Thursday, April 24, 2008

Peter Sellers On My Mind

Peter Sellers and The Fab Four

Peter Sellers and Dino

Peter Sellers in Dr. Strangelove mood but doing various British accents

Rare footage of The Beatles having a chat with Peter Sellers

Peter Sellers with Spike Milligan - Clip from "Mukkinese Battle Horn"

The Goons (with Peter Sellers) "This is Your Life"

Friday, April 11, 2008

a TamTam Books' Tribute to LUN*NA MENOH

Sukho Lee made this very short film starring Lun*na Menoh as a tribute to the great Meiko Kaji.

"Karappo City Blues" Music performed by Lun*na Menoh

Lun*na a couple of years ago did an art piece/fashion show called 'Ring Around the Neck Dirty Collar Dresses" Basically it is clothing that is totally made by white stained men's (dirty) collars.

"A Ring Around the Neck" Part One

"A Ring Around the Neck" Part Two

Here is Lun*na Menoh's "Spring & Summer Collection 1770 to 1998"

"Spring and Summer Collection 1770 to 1998"

Lun*na Menoh's "He(ad)ress"

"He(ad)ress" Part One

"He(ad)ress" Part Two

Lun*na Menoh's "Dress For Poet"

"Dress For Poet" Part One

"Dress For Poet" Part Two

And here's some fan footage of Lun*na Menoh's retrospective show (excerpts)

And there is her work with her band Jean Paul Yamamoto:

"Man Automated" Directed by Jeff Mizushima

And her music adventure with Sukho Lee - Seksu Roba

Make sure you check out the credits because there are some amazing people who worked on the films as models, filmmakers, composers, as well as legends.

Sunday, April 6, 2008

THE MONA LISA by Henri Gruel. Commentary by Boris Vian. With Vian in the film.


(The story of an obsession. Comment by Boris Vian for the short film “The Mona Lisa,” directed by Henri Gruel in 1957. The text was written in twenty-four hours. It was corrected by Anatole Dauman and Boris Vian in two hours.)

And ever since she was born, that 450-year-old lady has been provoking passions and crimes . . . to the point that her exploiters have now discreetly put her under surveillance…
In the crime world’s jargon, that kind of an informer is called ‘a grass’ or ‘a stool-pigeon’.
The museum that lives off Mona Lisa’s charms also shows a great deal of striptease. For instance: the Venus de Milo. Nevertheless, the bulk of the clients come because of the place’s most banal resident, attracted by nothing more than her face.
This Turkish painter has been coming every morning for twenty-seven years: he has copied that oblique smile and the folded hands more than 200 times. More than 150,000 copies spread throughout the world offer themselves up to the admiration of all peoples. The most advanced nations assess the power of their artistic heritage in terms of Mona-horsepower.
Every day, on the commodity brokers’ page, journalists report on important movements in Mona Lisa stocks. On foot, on horseback, in cars, the Mona Lisa moves around the universe.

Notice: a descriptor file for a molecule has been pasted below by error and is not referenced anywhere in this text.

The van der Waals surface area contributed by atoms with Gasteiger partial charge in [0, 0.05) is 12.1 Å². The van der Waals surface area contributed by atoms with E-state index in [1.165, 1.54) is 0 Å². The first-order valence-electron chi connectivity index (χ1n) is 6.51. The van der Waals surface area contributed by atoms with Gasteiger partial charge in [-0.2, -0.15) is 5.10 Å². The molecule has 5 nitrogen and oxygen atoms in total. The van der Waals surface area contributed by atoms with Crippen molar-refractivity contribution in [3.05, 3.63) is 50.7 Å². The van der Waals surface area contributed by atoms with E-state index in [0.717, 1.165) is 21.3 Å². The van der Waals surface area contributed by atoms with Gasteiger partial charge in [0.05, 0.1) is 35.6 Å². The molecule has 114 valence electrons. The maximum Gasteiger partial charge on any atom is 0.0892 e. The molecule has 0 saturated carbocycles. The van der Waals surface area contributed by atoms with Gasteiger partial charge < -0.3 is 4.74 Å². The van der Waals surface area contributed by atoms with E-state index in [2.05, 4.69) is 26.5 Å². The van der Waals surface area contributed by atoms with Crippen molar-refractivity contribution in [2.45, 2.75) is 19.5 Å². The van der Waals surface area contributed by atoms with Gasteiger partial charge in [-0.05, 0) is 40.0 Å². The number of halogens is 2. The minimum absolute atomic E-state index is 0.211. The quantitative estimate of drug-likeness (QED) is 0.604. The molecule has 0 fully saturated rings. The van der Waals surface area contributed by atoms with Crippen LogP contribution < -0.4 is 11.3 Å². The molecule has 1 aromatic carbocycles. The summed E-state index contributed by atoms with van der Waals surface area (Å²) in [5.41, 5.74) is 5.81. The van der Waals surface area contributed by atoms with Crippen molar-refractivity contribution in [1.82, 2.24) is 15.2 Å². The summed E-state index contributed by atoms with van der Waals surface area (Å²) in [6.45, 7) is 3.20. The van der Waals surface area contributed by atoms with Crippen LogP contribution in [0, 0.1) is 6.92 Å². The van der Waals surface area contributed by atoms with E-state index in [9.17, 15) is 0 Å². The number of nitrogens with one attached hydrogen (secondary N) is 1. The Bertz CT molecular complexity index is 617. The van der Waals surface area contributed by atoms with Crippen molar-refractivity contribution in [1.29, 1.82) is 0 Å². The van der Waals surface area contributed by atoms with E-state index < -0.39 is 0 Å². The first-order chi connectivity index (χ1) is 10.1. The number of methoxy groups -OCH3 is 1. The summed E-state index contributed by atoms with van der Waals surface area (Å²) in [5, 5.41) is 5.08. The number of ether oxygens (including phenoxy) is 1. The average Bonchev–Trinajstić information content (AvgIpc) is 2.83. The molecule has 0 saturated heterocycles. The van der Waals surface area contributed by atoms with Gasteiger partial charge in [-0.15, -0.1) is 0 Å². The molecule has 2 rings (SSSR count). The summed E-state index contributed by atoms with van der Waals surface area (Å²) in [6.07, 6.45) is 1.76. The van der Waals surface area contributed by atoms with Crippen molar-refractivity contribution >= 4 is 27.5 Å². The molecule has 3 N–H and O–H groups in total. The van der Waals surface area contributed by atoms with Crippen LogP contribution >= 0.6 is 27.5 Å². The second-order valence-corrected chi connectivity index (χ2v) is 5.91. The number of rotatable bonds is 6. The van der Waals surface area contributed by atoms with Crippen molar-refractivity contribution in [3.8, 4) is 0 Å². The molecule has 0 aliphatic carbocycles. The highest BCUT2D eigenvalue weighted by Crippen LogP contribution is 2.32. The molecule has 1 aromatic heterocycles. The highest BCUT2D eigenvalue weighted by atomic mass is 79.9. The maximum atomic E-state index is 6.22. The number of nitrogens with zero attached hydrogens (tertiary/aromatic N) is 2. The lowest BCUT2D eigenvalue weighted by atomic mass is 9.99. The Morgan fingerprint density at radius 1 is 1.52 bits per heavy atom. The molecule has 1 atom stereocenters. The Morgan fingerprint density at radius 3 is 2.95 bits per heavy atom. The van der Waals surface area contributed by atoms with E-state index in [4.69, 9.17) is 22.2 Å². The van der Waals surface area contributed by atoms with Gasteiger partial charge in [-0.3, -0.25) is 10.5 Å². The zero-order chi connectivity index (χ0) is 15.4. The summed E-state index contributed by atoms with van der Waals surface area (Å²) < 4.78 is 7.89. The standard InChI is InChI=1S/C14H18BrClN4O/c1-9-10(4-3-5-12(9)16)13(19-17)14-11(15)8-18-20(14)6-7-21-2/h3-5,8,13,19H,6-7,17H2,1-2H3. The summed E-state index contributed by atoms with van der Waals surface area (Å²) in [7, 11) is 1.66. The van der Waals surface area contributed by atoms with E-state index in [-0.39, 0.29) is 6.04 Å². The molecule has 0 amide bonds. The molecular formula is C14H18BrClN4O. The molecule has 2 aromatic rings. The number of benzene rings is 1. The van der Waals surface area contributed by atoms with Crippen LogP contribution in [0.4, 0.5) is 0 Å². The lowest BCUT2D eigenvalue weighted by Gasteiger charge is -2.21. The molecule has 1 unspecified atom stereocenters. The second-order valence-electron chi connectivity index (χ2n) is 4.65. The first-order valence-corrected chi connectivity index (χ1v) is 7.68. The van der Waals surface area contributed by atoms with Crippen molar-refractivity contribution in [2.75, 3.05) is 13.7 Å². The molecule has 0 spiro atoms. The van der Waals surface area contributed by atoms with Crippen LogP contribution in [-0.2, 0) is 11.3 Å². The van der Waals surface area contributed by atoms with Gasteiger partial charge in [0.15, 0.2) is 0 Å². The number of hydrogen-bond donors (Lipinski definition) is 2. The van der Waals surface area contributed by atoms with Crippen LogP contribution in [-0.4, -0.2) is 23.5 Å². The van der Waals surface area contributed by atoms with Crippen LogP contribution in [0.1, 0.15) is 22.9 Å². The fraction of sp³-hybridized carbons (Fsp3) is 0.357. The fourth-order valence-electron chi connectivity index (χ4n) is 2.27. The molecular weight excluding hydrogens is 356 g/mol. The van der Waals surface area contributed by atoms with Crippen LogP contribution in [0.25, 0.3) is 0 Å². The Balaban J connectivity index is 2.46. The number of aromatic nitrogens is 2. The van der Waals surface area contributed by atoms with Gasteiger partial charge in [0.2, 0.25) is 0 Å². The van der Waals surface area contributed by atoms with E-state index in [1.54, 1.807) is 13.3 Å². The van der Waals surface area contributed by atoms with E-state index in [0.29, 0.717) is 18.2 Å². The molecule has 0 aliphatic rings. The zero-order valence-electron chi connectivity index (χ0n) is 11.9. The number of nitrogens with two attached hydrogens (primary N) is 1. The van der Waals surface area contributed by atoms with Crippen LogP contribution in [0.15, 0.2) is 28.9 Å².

In Paris, every year 100,000 tourists pay their money for a standard artistic turn-on. And many go to look, ignoring what they have come to see: the Mona Lisa; an abstract concept. How to escape from the obsession?
The Mona Lisa is everywhere. She is branded into innocent orange-skins. She gives the come-on for Italian tourism. She slips into the corsets of decent women.
Because she sells: cigars, aperitifs, projectors, suspender belts, books…
A milk cow, fifteen race horses, one element of the Saclay atomic reacor, all ear her name…
But why her? How did this moon-faced character, sailing like a procuress, achieve such a reputation?
Who are you, Mona Lisa?
Leonardo da Vinci sees her coming in. Are you coming for the cleaning lady’s job? She doesn’t answer. She smiles.
Hmm, Leonardo thinks, at last one who keeps her mouth shut. And he takes her as a model.
Four years later, the painting is finished… and the mystery begins.
Mona, are you Isabelle d’Este?
It is a man, one critic assures us let us verify this hypothesis with an open mind and try out some becoming and typically male hair-dos. Well . . . There is no doubt . . . She is ugly, all right, but not ugly enough to be a man.
Let’s go back to basics. What is the Mona Lisa?
An uncertain smile. Where does it come from?
Is it the ruptured smile of a music nut enchanted by Leonardo’s caressing tenor?
Is it the resigned smile of an inconsolable mother?
Is it the Buddha-like smile of some Asian divinity?
Is it the charming smile of a barbarous Etruscan?
Answer: it is a satiated smile. Leonardo da Vinci, the famous inventor of cocktails, tried them out on his models. Of course we rejected the hypothesis that it is a professional smile. Besides, all sixteenth-century Italian women smiled obliquely. Sixteenth-century Italian women smiled obliquely. They even took lessons from the good master Angelo Firenzuoia. Smile obliquely! . . . and fold your hands. The smile, the folded hands, that’s the Mona Lisa in a nutshell.
That was the opinion of: Raphael, Corot, Matisse, Soutine, Picasso and Léger.
The Mona Lisa obsesses the great and the good of his world.
And they all contribute their own commentary.
Elizabeth: enigmatic.
Bonaparte: The Sphinx of the west.
Dali: I am her. She is me.
George Sand: It isn’t a person. It’s an idée fuxe.
Morse: Beep, beep, beep.
Michelet: This canvas attracts, calls out, overwhelms, absorbs. Watch out.
Michelet’s warning wasn’t heeded. Luc Maspero, a young painter who lives in the attic of a moth-eaten hotel in old Saint-Denis, tries in vain to fix onto his canvas the smile that fascinated him. Lethal mistake. At the end of his tether, with a broken heart, Maspero jumps from the fourth floor.
Others are determined not to die without a fight.
On 22 August 1911, at seven in the morning, the house painter Vicenzo Perrugia slips into a deserted Louvre.
The voice of he court usher:
Twelve months in gaol
Cousins accused as accomplices
To the station the lot of you.
The poet Guillaume Apollinaire is suspected of receiving stolen goods.
The voice of he court usher: Fatal mistake.
After the passively defensive stance of Perrugia, a direct attack.
On 30 December 1956, at 16.15, the waiter Hugh Unzaga Villegas suddenly throws a rock at Mona Lisa.